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Death of a Bachelor

Panic! At The Disco | Death of a Bachelor

Label:  Fueled By Ramen
Release Date: January 15, 2016
Rating:  4.0 out of 5
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January 19, 2016
By Jake Boshold
Throughout their 11+ years making music, Panic! At The Disco have been known for changing up their sound and experimenting with different genres, making each one of their albums sounding somewhat different from each other. Their commercially successful 2005 debut, A Fever You Can’t Sweat Out, contained elements of Baroque Pop, Pop-Punk, Electropunk, and Alternative music, while their 2008 sophomore album, Pretty. Odd., replaces the Electro and Pop-Punk sounds of their debut with Psychedelic Pop, adding sections of strings and horns. Pretty. Odd. did not match the success of Fever, but the album gained a cult status of its’ very own, and gained the band new followers. After Odd., bassist Jon Walker and lead guitarist Ryan Ross departed from the band, leaving drummer Spencer Smith, and lead vocalist/multi-instrumentalist Brendon Urie to become a duo.

The absence of Walker and Ross had Urie and Smith stuck for a while, but eventually the duo started experimenting with new sounds and began to find a sound of their own, as well as strengthening their songwriting skills and finding new inspiration. The result eventually ended up being 2011’s Vices & Virtues, which combined the sounds of the band’s previous two efforts, as well as experimenting with different instruments and concepts. The album ended up being more successful than Pretty. Odd., but not as impactful as their debut. In 2013, Panic! released their fourth album, Too Weird to Live, Too Rare to Die!, along with new bassist/multi-instrumentalist Dallon Weekes. The album was a major departure from the rest of their catalogue, completely lacking the band’s signature Baroque Pop sound, and combining Synthpop, Indie Rock, Alternative Rock, Emo, Hip Hop, and Electropop sounds. Rare ended up being their most critically received release.

In mid-2015, it was reported that Spencer Smith has left the band, and Dillon Weekes has decided to contribute to Panic! as a touring member, rather than an official member. So in a way, Panic! At The Disco’s latest 2016 studio effort, Death of A Bachelor, is a Brendon Urie solo album; it can also be said that Panic! has become a one-man band, considering on Bachelor, Urie utilizes his multi-instrumentation skills more than ever, contributing to lead vocals, backing vocals, lead guitar, rhythm guitar, bass, piano, keyboards, synthesizer, drums, percussion, and the production.

In an interview with radio station Alt 98.7, Urie described the album as “this mix between Sinatra and Queen, if that makes any sense. Every time we do a new album, for me, it’s always evolving and changing—in the best way. There's going to be a new energy live." Considering Urie acted on his own for the most part on Bachelor, the album touches on a lot more personal subjects than previous Panic! albums, such as his relationship with his wife, his childhood, his inner demons, his lifestyle and life choices, and confronting his past. Death of A Bachelor is by far Panic! At The Disco’s most experimental album genre-wise, taking elements of Jazz, Vocal Jazz, Baroque Pop, Swing, Power Pop, Pop-Punk, Hip Hop, Soul, Synthpop, Ska, Alternative Rock, Surf Rock, and R&B. Brendon Urie has more creative control than ever, and has created an album with a sound that’s 100% him.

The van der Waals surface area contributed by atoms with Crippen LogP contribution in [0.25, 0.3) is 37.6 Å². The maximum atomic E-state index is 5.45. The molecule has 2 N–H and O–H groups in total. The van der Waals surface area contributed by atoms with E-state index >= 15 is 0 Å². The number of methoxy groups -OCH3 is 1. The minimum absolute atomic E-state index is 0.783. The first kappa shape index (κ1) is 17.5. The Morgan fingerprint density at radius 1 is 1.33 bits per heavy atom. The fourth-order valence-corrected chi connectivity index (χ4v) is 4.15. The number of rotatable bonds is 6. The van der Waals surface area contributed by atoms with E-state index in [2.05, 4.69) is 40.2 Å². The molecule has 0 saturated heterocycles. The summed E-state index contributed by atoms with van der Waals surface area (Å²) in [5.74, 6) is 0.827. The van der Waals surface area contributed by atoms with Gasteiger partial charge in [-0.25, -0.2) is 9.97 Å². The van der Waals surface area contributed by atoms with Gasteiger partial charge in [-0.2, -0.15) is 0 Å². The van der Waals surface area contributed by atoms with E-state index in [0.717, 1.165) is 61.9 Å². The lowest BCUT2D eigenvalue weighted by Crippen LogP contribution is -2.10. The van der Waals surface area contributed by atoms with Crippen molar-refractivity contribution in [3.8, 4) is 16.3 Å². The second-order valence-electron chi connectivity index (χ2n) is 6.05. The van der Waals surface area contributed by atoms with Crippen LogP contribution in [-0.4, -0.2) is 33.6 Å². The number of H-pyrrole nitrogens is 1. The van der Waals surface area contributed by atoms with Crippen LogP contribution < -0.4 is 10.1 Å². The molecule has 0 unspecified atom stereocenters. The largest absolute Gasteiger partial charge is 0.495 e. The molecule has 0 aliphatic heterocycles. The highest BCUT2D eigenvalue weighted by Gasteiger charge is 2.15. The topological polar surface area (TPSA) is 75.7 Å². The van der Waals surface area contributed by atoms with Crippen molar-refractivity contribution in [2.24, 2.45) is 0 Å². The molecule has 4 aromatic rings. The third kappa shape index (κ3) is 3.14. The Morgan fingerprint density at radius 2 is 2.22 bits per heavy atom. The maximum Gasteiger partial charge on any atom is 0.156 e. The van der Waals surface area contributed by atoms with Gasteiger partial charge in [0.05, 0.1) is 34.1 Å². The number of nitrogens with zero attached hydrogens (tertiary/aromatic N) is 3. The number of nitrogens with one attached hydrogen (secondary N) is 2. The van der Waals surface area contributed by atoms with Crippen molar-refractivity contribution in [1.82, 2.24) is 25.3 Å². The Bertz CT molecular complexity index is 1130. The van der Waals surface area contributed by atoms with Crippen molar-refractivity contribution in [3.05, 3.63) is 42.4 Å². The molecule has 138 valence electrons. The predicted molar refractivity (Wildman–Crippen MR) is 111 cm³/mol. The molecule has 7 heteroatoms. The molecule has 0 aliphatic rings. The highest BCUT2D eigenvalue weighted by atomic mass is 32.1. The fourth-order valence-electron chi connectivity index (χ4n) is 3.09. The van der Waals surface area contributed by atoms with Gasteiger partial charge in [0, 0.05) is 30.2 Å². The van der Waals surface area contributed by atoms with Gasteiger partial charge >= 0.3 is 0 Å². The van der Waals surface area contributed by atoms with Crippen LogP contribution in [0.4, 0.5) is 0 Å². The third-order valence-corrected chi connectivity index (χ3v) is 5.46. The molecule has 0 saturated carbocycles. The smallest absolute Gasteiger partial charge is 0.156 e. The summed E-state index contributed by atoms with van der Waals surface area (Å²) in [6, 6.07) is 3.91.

Vocally and instrumentally, Urie seems to take a lot of influence from the likes of Frank Sinatra on this album, specifically on the album’s title track, which is sung over smooth sounding Jazz and Swing instrumentals and seems to be about Urie leaving a part of his past behind him. The album’s closing track, “Impossible Year,” also sounds very Sinatra and Soul influenced, sung over string and piano instrumentals and has to do with a very dark and miserable year in Brandon’s life, full of heartbreak and depression.

The album’s third single, “Emperor’s New Clothes,” is over a Trap influenced instrumental, and has to do with giving up on love for power and royalty and letting greed and evil take over you. “Don’t Threaten Me with a Good Time,” another highlight off the album, tells the story of the aftermath of a disastrous and drug and liquor-fueled Hollywood party and contains elements of Trap, Synthpop, and Surf Rock.

With Death of a Bachelor, Brendon Urie was able to make the record he’s always dreamed of making, but could not have been done with the addition of outside influences such as his ex band members. Urie was able to make an album that would usually take the effort of a whole band all on his own. Perhaps this was the fate of Panic! At The Disco from the start, maybe Brendon Urie is better off as a one-man band, this is definitely the strongest effort that Panic! has put out to date. But yet again, it might just be a one-time thing and maybe the other band members will come back or Urie will find others to join him. Either way, I am sure the music of Panic! At The Disco will continue to evolve over time as it has the past 11+ years  and will continue to take fans by surprise.

Highlight tracks include “Emperor’s New Clothes,” “Don’t Threaten Me with a Good Time," “Death of a Bachelor,” “Golden Days” and “Victorious.”
Facebook Comments: Keep 'em clean folks!
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